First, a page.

Singapore Defense Update


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    • Raytheon, Dynetics are is Building 100kW Tactical Lasers for the US Army Jul 2, 2018 The Raytheon Company and Dynetics are both developing laser weapon prototypes that will utilize 100 kW class laser weapons. One of the prototypes will be tested by the Army in 2022. Each company received $10 million from the U.S. Army recently, to build a High Energy Laser Tactical Vehicle Demonstrator (HEL TVD) prototype based on the Army Oshkosh tactical FMTV truck.
    • To Become Combat Teammates, Robots Must Earn Soldier’s Trust First Nov 12, 2018 With autonomous vehicles rapidly maturing and expected to become part of our daily life in five to ten years, it is only logical that military robotics will follow. But, according to Meir Shabtai, General Manager of Robotic Systems Division at Israel Aerospace Industries (IAI), the military robots are already here now.
    • New Drones Dominate China’s Airshow Nov 9, 2018 The Chinese Aerospace Science and Industry Corporation (CASIC) unveiled at AirshowChina a new jet-powered, long-range UAV called WJ-700. This drone is designed for reconnaissance and attack missions over land and sea. The drone has an endurance of 20 hours. At a maximum takeoff weight of 3,500 kg, it carries weapons and payloads on four underwing hardpoints, two for each wing. Unlike other MALE UAVs that are limited to relatively light weapons, this drone carries standard air to surface attack weapons, such as the CM-102 anti-radiation missile, C701, and C-705KD anti-ship missiles. Other loads include early warning and electronic warfare equipment. Another combat drone (UCAV) unveiled in AirshowChina this year is the stealthy Rainbow CH-7. The tailless flying-wing shaped aircraft displayed by the Chinese is similar to American designs, such as X-47 and X-45. Despite its large size – a wingspan of 22 meters and length of 10 meters, and a maximum takeoff weight of 13 tons, CH-7 is stealthy due to the smoothly curved shapes and use of radar absorbent materials. Designed for operation at subsonic speed and high altitude, CH-7 can reach a maximum speed of 0.75 Mach, cruising at an altitude of 30,000 – 43,000 ft. Its cruising speed is slower though, Mach 0.5 – 0.6, depending on the mission configuration. The drone is powered by a turbofan engine of an unknown type. The drone carries weapons in two internal weapon bays that maintains its low observable characteristics throughout the mission. Like other drones of the ‘Rainbow’ family, CH-7 supports fully automatic operation, with mission control provided by a universal ground station. Stealth enables the drone to sustain operations in airspace dominated by enemy defenses, radars, and sensors. It can penetrate conduct reconnaissance missions or attack strategic radars, ships, missile sites, command centers, and other key assets. The Chinese Navy is ...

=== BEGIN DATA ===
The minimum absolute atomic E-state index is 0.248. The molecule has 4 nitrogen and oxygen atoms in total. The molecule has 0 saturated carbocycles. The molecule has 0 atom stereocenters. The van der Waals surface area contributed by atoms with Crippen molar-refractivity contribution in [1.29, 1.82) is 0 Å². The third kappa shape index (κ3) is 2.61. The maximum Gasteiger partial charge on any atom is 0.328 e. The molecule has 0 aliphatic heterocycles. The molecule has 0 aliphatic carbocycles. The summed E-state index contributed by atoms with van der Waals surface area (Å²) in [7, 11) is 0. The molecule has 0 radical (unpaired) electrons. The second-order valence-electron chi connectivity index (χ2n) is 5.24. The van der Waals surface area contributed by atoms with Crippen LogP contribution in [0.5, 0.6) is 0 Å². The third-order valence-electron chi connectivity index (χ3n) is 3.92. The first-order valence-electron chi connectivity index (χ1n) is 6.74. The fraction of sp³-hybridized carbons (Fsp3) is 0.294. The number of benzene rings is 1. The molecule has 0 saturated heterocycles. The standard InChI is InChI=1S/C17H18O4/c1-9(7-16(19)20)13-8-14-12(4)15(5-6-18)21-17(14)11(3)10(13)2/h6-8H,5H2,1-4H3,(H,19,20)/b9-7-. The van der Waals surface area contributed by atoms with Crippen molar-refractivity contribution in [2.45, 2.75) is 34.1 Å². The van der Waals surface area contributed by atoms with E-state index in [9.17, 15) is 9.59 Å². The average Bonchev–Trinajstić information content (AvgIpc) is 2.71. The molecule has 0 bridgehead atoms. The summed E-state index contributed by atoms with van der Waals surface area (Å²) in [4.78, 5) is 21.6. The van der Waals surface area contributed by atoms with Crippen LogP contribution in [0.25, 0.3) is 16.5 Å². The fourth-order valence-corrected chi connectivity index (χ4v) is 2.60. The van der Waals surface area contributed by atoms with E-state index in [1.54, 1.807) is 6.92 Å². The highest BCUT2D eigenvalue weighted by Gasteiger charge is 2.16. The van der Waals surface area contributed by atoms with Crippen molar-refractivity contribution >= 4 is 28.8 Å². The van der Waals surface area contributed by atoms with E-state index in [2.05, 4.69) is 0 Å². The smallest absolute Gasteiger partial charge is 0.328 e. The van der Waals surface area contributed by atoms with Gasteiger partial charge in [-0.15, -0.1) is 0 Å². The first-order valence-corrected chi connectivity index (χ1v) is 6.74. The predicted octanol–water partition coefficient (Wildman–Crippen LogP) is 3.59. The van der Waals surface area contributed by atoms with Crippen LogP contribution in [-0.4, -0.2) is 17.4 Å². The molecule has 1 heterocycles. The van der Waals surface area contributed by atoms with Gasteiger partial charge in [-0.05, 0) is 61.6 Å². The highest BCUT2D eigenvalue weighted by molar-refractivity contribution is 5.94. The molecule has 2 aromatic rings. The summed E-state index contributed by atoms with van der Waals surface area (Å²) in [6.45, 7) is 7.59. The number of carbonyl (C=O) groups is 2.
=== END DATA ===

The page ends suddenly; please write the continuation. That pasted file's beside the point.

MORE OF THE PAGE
• New Missiles Unveiled at Airshow China 2018 Nov 7, 2018 An illustrated report reflecting on of some of the new missiles displayed this week at the Airshow China in Zhuhai.
    • Russian Latest Viking Air Defense System Offered to China Nov 6, 2018 Russia is displaying an export variant of the Buk-M3 air defense system called ‘Viking’ at AirshowChina in Zhuhai. the Buk-M3 surface-to-air missile system was recently accepted for service in the Russian Army. The weapon system is a follow-up of medium-range air defense missile systems (known as Buk-M2E – SA-17) is designed to protect troops and infrastructure facilities against modern and future air attack weapons amid jamming and counter-fire.
    • New Airborne AESA Radars from China Nov 6, 2018 LKF601E, an airborne FCS AESA radar from the Chinese Aviation Industry Cooperation (AVIC) was unveiled at the AirshowChina event. The new radar is designed for new and upgraded platforms such as the JF-17 and FTC-2000G ‘export fighters’. uses a 3GHz bandwidth at the X-band, provides detection of fighter-sized targets at 170 km, tracks up to 15 targets simultaneously and engages four with air/air missiles. The radar also supports air/ground modes, with one-meter SAR resolution and terrain mapping at 300 km. Searching targets at sea, the radar can detect large targets from 200 km.